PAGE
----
Various choices could be made in forming the actual transition matrix of the chain. During our analysis, we explored both treating the links as directed and undirected, and the resulting geometries were qualitatively similar though somewhat different in the details. We choose to present the result from the undirected analysis, as the results appeared a bit more natural. (Arguably, this makes sense: to get to Quantum Field Theory from the calculus it is necessary to transition through Hilbert Space, even if the links all flow the other direction.) We enforced that all transitions were proportional to the available links subject to a 1/50 chance of transitioning to a “List of” page at (when that was possible), and that at every page there is a 1/200 chance of starting over and going to the “List of all Mathematics Articles”. This last condition insures ergodicity of the chain. Admittedly these weights are arbitrary (indeed, not unlike a first guess at in PageRank [7]), but they are conceptually reasonable. The best way to make these choices would be to utilize an appropriate objective function (as discussed in the Discussion section).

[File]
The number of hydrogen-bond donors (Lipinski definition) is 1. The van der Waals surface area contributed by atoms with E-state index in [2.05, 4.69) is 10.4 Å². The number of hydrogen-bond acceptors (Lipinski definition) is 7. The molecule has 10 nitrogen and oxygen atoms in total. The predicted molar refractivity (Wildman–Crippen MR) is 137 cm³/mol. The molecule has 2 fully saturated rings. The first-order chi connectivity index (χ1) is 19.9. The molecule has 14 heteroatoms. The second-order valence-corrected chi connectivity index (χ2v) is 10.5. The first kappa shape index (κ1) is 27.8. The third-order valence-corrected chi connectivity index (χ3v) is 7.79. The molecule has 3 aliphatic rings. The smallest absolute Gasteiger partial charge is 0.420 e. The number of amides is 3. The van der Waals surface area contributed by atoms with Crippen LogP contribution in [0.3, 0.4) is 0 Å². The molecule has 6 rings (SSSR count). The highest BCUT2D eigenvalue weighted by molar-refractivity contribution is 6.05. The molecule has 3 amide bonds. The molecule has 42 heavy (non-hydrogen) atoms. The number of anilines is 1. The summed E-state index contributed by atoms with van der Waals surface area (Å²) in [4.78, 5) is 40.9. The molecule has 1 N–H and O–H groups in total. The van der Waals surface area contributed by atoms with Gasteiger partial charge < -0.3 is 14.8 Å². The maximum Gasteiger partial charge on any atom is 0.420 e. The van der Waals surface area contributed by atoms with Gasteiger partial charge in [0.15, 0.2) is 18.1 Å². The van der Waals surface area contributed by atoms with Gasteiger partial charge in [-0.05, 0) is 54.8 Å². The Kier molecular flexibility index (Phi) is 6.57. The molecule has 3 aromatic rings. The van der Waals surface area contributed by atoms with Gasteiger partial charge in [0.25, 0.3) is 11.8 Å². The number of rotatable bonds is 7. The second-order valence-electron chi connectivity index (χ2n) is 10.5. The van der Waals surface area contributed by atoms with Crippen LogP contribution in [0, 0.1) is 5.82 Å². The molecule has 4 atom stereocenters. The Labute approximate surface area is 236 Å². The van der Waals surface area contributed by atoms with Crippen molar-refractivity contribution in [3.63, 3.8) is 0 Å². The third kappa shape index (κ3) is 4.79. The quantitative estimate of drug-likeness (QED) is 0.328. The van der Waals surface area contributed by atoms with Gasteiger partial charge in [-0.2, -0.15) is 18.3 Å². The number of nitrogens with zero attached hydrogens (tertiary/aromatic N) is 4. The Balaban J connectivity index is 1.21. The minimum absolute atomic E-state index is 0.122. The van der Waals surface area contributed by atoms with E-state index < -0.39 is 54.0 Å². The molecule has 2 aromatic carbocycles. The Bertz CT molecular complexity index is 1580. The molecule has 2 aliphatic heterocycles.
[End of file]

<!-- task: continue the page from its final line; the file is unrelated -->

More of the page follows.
Figure 4 shows an example of a triangle in this space, constructed on the vertices (Wikipedia pages) corresponding to The Central Limit Theorem [25], The Fundamental Theorem of Galois Theory [26], and The Gauss-Bonnet Theorem [27]. These are respectively, famous theorems from probability, algebra, and geometry. While it is possible that the three pairs of points could determine three non-overlapping pairs of directions, in fact, in this case, the three pairs of directions determined by the three pairs of points are made up of only three directions – i.e., the points lie a single ideal triangle whose vertices are the “List of Stochastic Process Topics”, “List of Abstract Algebra Topics”, and “List of Differential Geometry Topics” pages. This is indicated by the lefthand side of Figure 4. We construct a sampling of the edges utilizing the relevant geodesic bundles as follows: for each of the three pairs of vertices and among the concepts of interest we selected a set of points on the geodesic bundle by randomly selecting pairs in of the form , , , or . Table 2 lists some of the points involved in the segment from equal to The Fundamental Theorem of Galois Theory to equal to The Gauss-Bonnet Theorem. To isolate this segment we further require that our pairs are in the form or subject to the condition that or respectively (i.e., we require that is “between” and ). To move along the geodesic from to using these points, we compute the distance from to as and for the cases and respectively. This allows us to create a list of points ordered by their distance (a traversal) from to , of which Table 2 is a particular example.